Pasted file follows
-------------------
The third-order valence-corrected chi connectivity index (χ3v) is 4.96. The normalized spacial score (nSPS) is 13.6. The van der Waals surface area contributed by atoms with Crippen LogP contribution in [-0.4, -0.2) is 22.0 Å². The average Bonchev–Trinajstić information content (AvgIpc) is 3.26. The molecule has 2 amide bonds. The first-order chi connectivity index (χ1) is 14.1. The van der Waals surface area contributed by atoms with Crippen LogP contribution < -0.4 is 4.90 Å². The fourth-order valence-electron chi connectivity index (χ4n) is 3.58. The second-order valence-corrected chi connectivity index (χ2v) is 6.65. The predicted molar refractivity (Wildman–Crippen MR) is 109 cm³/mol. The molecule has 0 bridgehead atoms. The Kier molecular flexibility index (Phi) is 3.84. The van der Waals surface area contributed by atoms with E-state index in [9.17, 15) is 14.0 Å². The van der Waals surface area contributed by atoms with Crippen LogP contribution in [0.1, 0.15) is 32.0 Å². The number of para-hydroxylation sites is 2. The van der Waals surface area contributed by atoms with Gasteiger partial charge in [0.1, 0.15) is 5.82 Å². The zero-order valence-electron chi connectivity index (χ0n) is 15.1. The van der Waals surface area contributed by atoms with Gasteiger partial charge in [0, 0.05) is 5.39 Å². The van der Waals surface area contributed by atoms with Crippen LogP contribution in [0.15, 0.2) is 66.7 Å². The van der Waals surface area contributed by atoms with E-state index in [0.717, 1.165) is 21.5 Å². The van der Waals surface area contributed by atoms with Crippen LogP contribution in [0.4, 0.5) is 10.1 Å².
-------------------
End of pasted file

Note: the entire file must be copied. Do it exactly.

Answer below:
The third-order valence-corrected chi connectivity index (χ3v) is 4.96. The normalized spacial score (nSPS) is 13.6. The van der Waals surface area contributed by atoms with Crippen LogP contribution in [-0.4, -0.2) is 22.0 Å². The average Bonchev–Trinajstić information content (AvgIpc) is 3.26. The molecule has 2 amide bonds. The first-order chi connectivity index (χ1) is 14.1. The van der Waals surface area contributed by atoms with Crippen LogP contribution < -0.4 is 4.90 Å². The fourth-order valence-electron chi connectivity index (χ4n) is 3.58. The second-order valence-corrected chi connectivity index (χ2v) is 6.65. The predicted molar refractivity (Wildman–Crippen MR) is 109 cm³/mol. The molecule has 0 bridgehead atoms. The Kier molecular flexibility index (Phi) is 3.84. The van der Waals surface area contributed by atoms with E-state index in [9.17, 15) is 14.0 Å². The van der Waals surface area contributed by atoms with Crippen LogP contribution in [0.1, 0.15) is 32.0 Å². The number of para-hydroxylation sites is 2. The van der Waals surface area contributed by atoms with Gasteiger partial charge in [0.1, 0.15) is 5.82 Å². The zero-order valence-electron chi connectivity index (χ0n) is 15.1. The van der Waals surface area contributed by atoms with Gasteiger partial charge in [0, 0.05) is 5.39 Å². The van der Waals surface area contributed by atoms with Crippen LogP contribution in [0.15, 0.2) is 66.7 Å². The van der Waals surface area contributed by atoms with E-state index in [0.717, 1.165) is 21.5 Å². The van der Waals surface area contributed by atoms with Crippen LogP contribution in [0.4, 0.5) is 10.1 Å².